What springs to mind when you think of a whale? Blubber, blowholes and flukes are among the hallmarks of the roughly 80 species of cetaceans (whales, dolphins and porpoises) alive today. But, because they are mammals, we know that they must have evolved from land-dwelling ancestors.
About 375 million years ago, the first tetrapods—vertebrates with arms and legs—pushed themselves out of the swamps and began to live on land. This major evolutionary transition set the stage for all subsequent groups of land-dwelling vertebrates, including a diverse lineage called synapsids, which originated about 306 million years ago. Though these creatures, such as Dimetrodon, looked like reptiles, they were actually the archaic precursors of mammals.
By the time the first mammals evolved 200 million years ago, however, dinosaurs were the dominant vertebrates. Mammals diversified in the shadow of the great archosaurs, and they remained fairly small and secretive until the non-avian dinosaurs were wiped out by a mass extinction 65 million years ago. This global catastrophe cleared the way for a major radiation of mammals. It was only about 10 million years after this extinction—and more than 250 million years since the earliest tetrapods crawled out onto land—that the first whales evolved. These earliest cetaceans were not like the whales we know today, and only recently have paleontologists been able to recognize them.
For more than a century, our knowledge of the whale fossil record was so sparse that no one could be certain what the ancestors of whales looked like. Now the tide has turned. In the space of just three decades, a flood of new fossils has filled in the gaps in our knowledge to turn the origin of whales into one of the best-documented examples of large-scale evolutionary change in the fossil record. These ancestral creatures were stranger than anyone ever expected. There was no straight-line march of terrestrial mammals leading up to fully aquatic whales, but an evolutionary riot of amphibious cetaceans that walked and swam along rivers, estuaries and the coasts of prehistoric Asia. As strange as modern whales are, their fossil predecessors were even stranger.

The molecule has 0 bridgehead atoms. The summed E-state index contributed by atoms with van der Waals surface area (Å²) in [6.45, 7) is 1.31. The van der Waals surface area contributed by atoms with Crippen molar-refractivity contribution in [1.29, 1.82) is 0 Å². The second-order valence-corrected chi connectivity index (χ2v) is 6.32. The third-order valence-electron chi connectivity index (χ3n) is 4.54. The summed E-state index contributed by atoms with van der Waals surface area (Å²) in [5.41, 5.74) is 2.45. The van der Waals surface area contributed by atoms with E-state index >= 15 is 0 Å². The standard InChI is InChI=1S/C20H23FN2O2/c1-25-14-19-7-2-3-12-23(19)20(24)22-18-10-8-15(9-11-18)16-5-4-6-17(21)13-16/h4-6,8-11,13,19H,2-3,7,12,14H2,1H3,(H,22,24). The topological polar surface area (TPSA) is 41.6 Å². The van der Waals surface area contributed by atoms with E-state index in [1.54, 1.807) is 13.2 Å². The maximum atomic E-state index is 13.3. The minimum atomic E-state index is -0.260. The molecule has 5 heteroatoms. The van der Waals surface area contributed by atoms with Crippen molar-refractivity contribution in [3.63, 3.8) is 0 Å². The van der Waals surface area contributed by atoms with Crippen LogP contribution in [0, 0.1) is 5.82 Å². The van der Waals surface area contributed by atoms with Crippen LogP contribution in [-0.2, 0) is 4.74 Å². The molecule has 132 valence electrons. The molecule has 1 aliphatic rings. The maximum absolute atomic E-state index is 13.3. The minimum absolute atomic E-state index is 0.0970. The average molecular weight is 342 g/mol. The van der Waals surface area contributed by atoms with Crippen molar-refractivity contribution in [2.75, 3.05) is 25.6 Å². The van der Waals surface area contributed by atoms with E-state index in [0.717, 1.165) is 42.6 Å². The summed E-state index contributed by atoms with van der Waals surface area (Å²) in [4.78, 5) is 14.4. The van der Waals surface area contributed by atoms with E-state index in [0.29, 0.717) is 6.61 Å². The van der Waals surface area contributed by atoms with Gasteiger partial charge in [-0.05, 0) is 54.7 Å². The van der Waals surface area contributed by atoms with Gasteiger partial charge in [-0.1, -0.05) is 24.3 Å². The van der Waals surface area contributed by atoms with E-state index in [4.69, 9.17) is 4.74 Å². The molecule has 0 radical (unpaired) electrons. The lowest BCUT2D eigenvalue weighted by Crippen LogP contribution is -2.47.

Pioneers who cleared land in Alabama and Arkansas frequently found enormous round bones. Some settlers used them as fireplace hearths; others propped up fences with the bones or used them as cornerstones; slaves used the bones as pillows. The bones were so numerous that in some fields they were destroyed because they interfered with cultivating the land.
In 1832, a hill collapsed on the Arkansas property of Judge H. Bry and exposed a long sequence of 28 of the circular bones. He thought they might be of scientific interest and sent a package to the American Philosophical Society in Philadelphia. No one quite knew what to make of them. Some of the sediment attached to the bone contained small shells that showed that the large creature had once lived in an ancient sea, but little more could be said with any certainty.
Bry’s donation was soon matched, and even exceeded, by that of Judge John Creagh from Alabama. He had found vertebrae and other fragments while blasting on his property and also sent off a few samples to the Philadelphia society. Richard Harlan reviewed the fossils, which were unlike any he had seen before. He asked for more bones, and Creagh soon sent parts of the skull, jaws, limbs, ribs, and backbone of the enigmatic creature. Given that both Creagh and Bry said they had seen intact vertebral columns in excess of 100 feet in length, the living creature must have been one of the largest vertebrates to have ever lived. But what kind of animal was it?